Judge: Fulton DA again has access to phone system, though not as much


A Fulton County judge has rescinded her order for the sheriff to restore prosecutors’unfettered access to the inmate phone system at the jail.

But she made it clear she expects Sheriff Ted Jackson and District Attorney Paul Howard to settle their feud over it.

Fulton Superior Court Chief Judge Gail Tusan wrote in her latest order, “The court (and no doubt the general public) expects that the sheriff and the district attorney will work together as law enforcement professionals to expedite a return to more comprehensive and more direct access, consistent with the Sheriff’s Office’s reasonable desire to ensure that such outside access is properly regulated.”

It’s the sheriff’s prerogative to decide who can and cannot listen in on calls placed from the cellblocks, she said. She wrote that Jackson had assured her he would give the District Attorney’s Office “more direct and more complete access … as soon as the sheriff has developed a more rigorous and formal access protocol.”

According to Jackson’s lawyer, Joyce Lewis, there are now 69 “active users” who do not work for the Fulton County Sheriff’s Office. More than half of those are assigned to the Atlanta Police Department and and the rest belong to individuals who have been “deputized” or are members to task forces, like the FBI and the Georgia Bureau of Investigation. 

The dispute between two of the county’s top law enforcement officers seemed to have become a tit-for-tat in mid-August when Fulton County prosecutors learned that they no longer could monitor inmate calls whenever they wanted because their PIN numbers had been disabled. Howard said then that lawyers on his staff needed immediate access to the system to ensure defendants weren’t threatening witnesses or plotting escapes or other crimes.

It was through the use of the jail’s Securus Technology system that prosecutors listened in on Claud “Tex” McIver, who is charged with murdering his wife. Based on those calls, they alleged that McIver tried to influence witnesses and tried to get a friend who is a judge to push the judge in his case to grant him a bond.

Animosity between Howard and Jackson were in plain view during a June 30 court hearing over where McIver was being held. Jail officials had transferred the 74-year-old McIver from the medical unit at the main jail to a much smaller lockup in north Fulton County where he was able to bypass the telephone monitoring system.

In an explosive court hearing, prosecutors accused the sheriff of giving McIver preferential treatment.

Howard said Jackson then terminated his office’s access to the phone system because of harsh words that were exchanged in court.

Both men have now hired attorneys.

Lewis, who represents Jackson, said Thursday that he “was exercising a reasonable access.” While the Sheriff’s Office develops policies and procedures, Lewis said, prosecutors can get a subpoena for copies of recordings and that information will be provided “fairly quickly.”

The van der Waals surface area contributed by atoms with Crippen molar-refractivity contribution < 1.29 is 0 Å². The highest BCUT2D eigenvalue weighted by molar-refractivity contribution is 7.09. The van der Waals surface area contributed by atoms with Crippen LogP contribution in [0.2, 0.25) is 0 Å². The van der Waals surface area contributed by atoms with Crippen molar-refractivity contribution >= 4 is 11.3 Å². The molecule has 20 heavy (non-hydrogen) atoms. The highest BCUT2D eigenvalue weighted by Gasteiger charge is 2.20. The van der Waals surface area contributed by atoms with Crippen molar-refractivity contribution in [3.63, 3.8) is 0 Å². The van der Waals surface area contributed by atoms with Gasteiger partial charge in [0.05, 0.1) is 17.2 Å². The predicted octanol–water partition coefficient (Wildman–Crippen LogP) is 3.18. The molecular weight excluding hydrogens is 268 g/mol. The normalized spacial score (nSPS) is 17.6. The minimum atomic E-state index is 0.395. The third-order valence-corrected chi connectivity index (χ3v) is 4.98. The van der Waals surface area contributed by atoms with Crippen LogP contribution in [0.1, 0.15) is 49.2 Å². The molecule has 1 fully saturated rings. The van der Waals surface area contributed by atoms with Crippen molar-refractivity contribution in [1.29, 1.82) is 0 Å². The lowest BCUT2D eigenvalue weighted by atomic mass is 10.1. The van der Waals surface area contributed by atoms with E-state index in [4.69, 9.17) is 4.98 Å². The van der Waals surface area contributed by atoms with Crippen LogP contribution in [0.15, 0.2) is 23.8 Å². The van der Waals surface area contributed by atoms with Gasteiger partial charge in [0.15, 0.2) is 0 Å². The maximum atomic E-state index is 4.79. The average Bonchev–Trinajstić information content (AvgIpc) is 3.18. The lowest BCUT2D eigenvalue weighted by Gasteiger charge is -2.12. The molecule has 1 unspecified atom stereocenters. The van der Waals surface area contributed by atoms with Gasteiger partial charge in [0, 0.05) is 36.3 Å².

Lewis said it was not known how long it would take to develop new policies.

Attorney Ken Hodges, who is representing Howard, said while Fulton prosecutors have been assured they will eventually regain access to the system, they expect it to fall short of what they had before. “That access may not ever return to the access that we had,” Hodges said.

Howard has said the loss of access to the system created “some critical public safety issues.” So the district attorney in late September asked Tusan to order Jackson to reinstate his access, which she did without first hearing from the sheriff.

Tusan wrote in August she ordered the sheriff to restore prosecutors’ access to Securus because of concern that limiting who could monitor phone calls could mean officials might not know if an inmate was planning to escape or was arranging for a witness to be harmed when they came to the courthouse. 

The sheriff has since agreed to “re-established access for the District Attorney's Office -- although in a manner that is less direct and less comprehensive than previously allowed,” Tusan wrote in her Oct. 25 order. 

“This is the sheriff's prerogative. Moreover, the sheriff has represented to the court that more direct and more complete access -- access that will provide greater protection to the citizens who visit and work in the courthouse -- will be afforded to the District Attorney's Office as soon as the sheriff has developed a more rigorous and formal access protocol and as soon as the District Attorney's Office complies.”

Jackson’s office said he cut off the access when officials realized the District Attorney’s Office had more PINs than people working at the office.

“That made him very concerned that there wasn’t appropriate oversight of the way folks in the DA’s office office were accessing information,” Lewis said. “What the sheriff wanted to do was make sure the sheriff’s office knew who was requesting the information.”

Howard’s office said many of those PINs were no longer active at the time.

Now none are active.

Howard has said surveillance via Securus has allowed authorities to stop escapes, prevent killings ordered by defendants or ward off witness intimidation.

The system, used in jails and prisons throughout Georgia, also has a feature that thwarts inmates who make calls using someone else’s identification and another that alerts authorities if a call from the jail is being made to a specific geographic area.



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